Saturday, November 20, 2010

Inside Job (2010)

Director: Charles Ferguson. Narrator: Matt Damon. 120 min. Rated PG-13. Documentary.

The incredible feat Inside Job accomplishes, is that it makes the 2008 financial collapse understandable - and then uses that understanding to make you angry. The moments of guilty self-reflection the culprits of the collapse (mostly college professors) demonstrate when confronted with the intentions and consequences of their own greedy economical theories, are some of the brightest moments ever documented on film. The question still remains: if the system is legally corrupt, why blame the people who benefit from it? And why shouldn't we expect this calamity to happen again?

Mo says:


  1. I have to confess ,the movie was complicated to understand for me and I didn’t get most of the points precisely. I think the major reason is we just heard about the crisis from remote and didn’t touch it as well as U.S residents did(and other relevant countries of course), and the other reason is economical , financial -management in such level is hard to understand let alone to judge and resulting , but I’m happy to get a chance to see a comprehensive research for rooting this big collapse in such powerful financial industry and I believe it was really worth watching for. Its widespread effects on all aspect of society(even prostitution) and cooperation of key agents for interview and giving information in front of camera are point of attraction for me.Your question are thoughtful , I don’t know the answers but as movie said all responsible agents are still working and in power because country needs them and what they do are hard understand for ordinary people ,however, they promised that it will never happen again !future will tell...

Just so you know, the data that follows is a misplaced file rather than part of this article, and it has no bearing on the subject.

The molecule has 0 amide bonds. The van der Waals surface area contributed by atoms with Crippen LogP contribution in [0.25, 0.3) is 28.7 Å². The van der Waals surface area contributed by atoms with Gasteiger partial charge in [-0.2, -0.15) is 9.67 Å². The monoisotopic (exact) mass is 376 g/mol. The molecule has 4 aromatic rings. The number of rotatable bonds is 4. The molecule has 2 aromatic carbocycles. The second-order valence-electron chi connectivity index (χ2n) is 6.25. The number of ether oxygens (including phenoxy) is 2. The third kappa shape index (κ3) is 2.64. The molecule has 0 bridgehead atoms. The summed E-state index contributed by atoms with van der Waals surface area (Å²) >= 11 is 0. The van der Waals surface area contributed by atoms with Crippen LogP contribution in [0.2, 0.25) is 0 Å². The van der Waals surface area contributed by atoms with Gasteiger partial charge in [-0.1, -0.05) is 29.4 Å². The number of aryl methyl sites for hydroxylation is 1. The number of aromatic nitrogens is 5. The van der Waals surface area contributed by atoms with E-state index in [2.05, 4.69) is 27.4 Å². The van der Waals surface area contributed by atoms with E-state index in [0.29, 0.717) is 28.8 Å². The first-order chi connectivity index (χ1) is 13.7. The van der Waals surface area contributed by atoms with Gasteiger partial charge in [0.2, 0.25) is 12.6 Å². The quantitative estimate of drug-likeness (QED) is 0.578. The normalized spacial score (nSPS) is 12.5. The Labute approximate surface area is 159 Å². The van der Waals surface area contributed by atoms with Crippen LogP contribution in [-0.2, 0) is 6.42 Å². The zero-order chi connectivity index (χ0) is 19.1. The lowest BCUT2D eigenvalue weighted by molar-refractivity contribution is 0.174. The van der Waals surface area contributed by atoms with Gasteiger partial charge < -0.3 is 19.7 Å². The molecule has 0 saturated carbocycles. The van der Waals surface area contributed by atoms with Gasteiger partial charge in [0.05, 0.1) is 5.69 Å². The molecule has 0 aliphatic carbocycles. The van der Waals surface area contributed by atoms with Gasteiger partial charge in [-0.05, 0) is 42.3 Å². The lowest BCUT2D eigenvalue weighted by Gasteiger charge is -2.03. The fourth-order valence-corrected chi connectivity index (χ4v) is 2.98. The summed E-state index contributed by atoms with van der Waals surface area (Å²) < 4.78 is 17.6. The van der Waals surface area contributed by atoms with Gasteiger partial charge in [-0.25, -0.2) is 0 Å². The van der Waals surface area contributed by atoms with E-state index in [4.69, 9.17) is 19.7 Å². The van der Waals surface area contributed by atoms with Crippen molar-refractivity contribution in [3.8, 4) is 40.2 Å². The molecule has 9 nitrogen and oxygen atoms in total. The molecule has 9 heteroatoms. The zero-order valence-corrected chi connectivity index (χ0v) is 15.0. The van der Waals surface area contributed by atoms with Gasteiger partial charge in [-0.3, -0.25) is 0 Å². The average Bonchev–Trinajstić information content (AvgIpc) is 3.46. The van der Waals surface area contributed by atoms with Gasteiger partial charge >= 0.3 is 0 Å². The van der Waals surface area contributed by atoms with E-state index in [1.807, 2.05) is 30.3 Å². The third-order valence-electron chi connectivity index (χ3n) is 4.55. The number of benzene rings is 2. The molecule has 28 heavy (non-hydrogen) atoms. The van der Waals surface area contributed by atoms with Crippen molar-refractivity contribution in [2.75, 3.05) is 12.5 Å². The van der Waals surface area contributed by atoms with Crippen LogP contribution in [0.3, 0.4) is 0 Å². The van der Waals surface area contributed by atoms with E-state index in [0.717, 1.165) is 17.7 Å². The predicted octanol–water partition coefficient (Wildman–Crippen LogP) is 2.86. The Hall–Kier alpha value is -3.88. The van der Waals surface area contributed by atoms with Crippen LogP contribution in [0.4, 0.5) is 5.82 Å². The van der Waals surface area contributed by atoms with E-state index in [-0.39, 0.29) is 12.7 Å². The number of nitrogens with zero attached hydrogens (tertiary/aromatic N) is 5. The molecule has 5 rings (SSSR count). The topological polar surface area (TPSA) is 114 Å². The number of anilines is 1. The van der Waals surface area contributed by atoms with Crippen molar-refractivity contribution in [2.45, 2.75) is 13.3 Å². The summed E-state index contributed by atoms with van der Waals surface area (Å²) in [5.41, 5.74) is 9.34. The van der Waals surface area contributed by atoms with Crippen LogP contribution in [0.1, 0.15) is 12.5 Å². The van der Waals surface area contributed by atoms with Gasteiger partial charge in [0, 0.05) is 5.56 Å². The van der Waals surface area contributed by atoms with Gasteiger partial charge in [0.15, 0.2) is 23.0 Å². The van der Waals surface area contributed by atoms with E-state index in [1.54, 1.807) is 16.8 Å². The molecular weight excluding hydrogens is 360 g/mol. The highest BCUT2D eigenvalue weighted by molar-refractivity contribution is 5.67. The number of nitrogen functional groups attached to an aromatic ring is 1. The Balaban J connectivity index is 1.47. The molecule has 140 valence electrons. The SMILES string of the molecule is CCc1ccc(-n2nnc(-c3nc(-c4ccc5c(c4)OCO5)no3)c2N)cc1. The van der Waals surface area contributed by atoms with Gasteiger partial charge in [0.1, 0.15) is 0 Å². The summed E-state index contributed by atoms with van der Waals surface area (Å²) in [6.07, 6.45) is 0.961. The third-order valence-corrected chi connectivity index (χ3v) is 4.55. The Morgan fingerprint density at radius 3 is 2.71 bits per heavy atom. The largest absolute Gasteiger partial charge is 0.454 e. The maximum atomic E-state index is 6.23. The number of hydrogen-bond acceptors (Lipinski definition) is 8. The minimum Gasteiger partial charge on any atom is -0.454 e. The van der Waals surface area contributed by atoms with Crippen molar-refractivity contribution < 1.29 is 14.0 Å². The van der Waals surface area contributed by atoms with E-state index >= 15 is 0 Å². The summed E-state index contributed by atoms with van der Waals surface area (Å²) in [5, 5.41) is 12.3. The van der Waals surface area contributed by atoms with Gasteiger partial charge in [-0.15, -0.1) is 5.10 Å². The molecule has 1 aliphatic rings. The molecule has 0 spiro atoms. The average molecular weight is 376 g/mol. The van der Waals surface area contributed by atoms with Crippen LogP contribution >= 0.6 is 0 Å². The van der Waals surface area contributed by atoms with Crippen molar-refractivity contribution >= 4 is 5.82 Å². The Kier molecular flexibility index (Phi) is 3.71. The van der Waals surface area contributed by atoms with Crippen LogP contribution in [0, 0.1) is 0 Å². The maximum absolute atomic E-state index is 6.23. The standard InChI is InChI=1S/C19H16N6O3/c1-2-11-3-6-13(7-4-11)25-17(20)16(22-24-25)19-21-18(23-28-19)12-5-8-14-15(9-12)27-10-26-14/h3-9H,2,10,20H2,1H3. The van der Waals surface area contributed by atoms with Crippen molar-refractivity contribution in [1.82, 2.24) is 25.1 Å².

2. I don't know if you remember Charles Ferguson's speech when he accepted the Best Documentary Oscar for this film:

    "Forgive me, I must start by pointing out that three years after our horrific financial crisis caused by financial fraud, not a single financial executive has gone to jail, and that's wrong."


  3. I also felt angry when I saw this documentary, but I'm glad I also saw Too Big to Fail, a dramatized version of the 2008 financial crisis which presents the other side of the story. It goes to show that if the treasury had not come up with the $700 billion TARP, things could have been worse. Much worse. And as opposed to Margin Call, the characters in Too Big to Fail are names we are probably all familiar with: Paulson, Geithner, Bernanke, ... . If you've seen Inside Job and Margin Call, I strongly recommend Too Big to Fail.

  4. Thanks for the recommendation. The presence of the ultra-conservative James Woods in the movie makes me a little hesitant about whether this is pro-Republican propaganda, but I can't make that judgment without having seen the movie. I've placed it in my Netflix queue; it'll be out in June.

  5. In fact there are several big-name actors who I suppose cover the entire political spectrum. And several characters are still in the current administration (like Geithner and Bernanke). So I don't think there is a strong political bias, or at least I did not see it. I eagerly look forward to reading what you think about it.